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Is It Time to Hazard Peace With Iran?

Peace means something else in Islam and it behooves us to negotiate peace respecting their definition. If we are going to abide by the belief that all cultures are equal then we must accept the views of those with whom we negotiatewhen we sit down to discuss and hazard peace.

On Remembrance Day, Rabbi Dow Marmur, a man I admire, exhorted us to hazard peace with Iran. Rabbi Marmur is correct to state that we mustn't fall back on the failure of Chamberlain's attempt at peace prior to WWII each time peace is within our midst.

The Merriam-Webster dictionary defines peace as "a state or period of mutual concord between governments; a pact or agreement to end hostilities between those who have been at war or in a state of enmity."

Peace means something else in Islam and it behooves us to negotiate peace respecting their definition. We have been asked by Progressives to accept the fact that all cultures must be treated equally, that no one culture is "better" than another. The mid-twentieth century anthropologist, Franz Boas, wrote that there were no inferior or superior cultures, that all were equal and could not be ordered in an evolutionary scale. Bertrand Russell (1872-1970) believed that the survival of democracy required tolerance and understanding of others. To that end we must make every effort to understand the Islamic interpretation of peace that has been taken on by the Islamic extremists in Iran and organizations like Hamas and Hezbollah.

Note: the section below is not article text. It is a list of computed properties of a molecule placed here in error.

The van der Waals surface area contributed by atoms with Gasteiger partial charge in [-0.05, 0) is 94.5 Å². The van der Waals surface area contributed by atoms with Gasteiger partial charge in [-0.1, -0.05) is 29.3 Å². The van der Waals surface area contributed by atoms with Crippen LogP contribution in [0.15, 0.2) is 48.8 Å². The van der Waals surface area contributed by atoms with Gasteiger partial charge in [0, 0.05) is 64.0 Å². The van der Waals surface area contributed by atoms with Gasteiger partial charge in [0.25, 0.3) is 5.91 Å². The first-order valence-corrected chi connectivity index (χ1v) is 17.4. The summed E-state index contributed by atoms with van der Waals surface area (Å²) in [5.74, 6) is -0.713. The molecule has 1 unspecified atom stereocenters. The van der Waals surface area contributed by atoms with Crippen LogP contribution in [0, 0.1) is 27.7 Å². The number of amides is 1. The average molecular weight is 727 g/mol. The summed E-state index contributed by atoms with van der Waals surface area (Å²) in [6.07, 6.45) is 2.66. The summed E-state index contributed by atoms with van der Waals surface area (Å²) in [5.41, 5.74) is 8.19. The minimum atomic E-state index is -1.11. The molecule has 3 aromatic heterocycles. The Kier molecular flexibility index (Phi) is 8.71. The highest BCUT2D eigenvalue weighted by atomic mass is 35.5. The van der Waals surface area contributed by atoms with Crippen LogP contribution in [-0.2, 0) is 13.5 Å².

One interpretation of peace in Islam is submission or surrender to God, or Allah. Peace comes only after one surrenders or submits one's self to Allah and his messenger Muhammad. Therefore peace exists only inside the Dar-al-Islam -- the house of submission, after the conversion to Islam. That is the ultimate meaning of Islamic peace.

Modern-day Islamic scholar, Ibrahim Sulaiman, says submission and peace can be very different concepts, even if a form of peace is often brought about through forcing others into submission. "Jihad is not inhumane, despite its necessary violence and bloodshed, its ultimate desire is peace which is protected and enhanced by the rule of law."

Recourse to armed confrontation is allowed only when all the possibilities for a peaceful education of the people have been exhausted or dar al-Islam comes under the threat of attack or more appropriately, when one has mustered sufficient strength to confront the prevailing order, because once the fighting begins, it does not stop "until the war lays down its burden" as Allah has mentioned in the Qur'an 47.

Shaykh Muhammad Sa'id Ramadan al-Buti, until his recent death, was the leading Islamic scholar in Syria, professor and retired Dean at the College of Islamic Law at Damascus University, and author of Jurisprudence of the Prophetic Biography, regarded as one of the best Prophetic biographies written in the 20th century. It is said that he goes beyond mere narration of the events of the Prophet's life to look at the lessons and "religious understanding" that can be gleaned from it.

He wrote: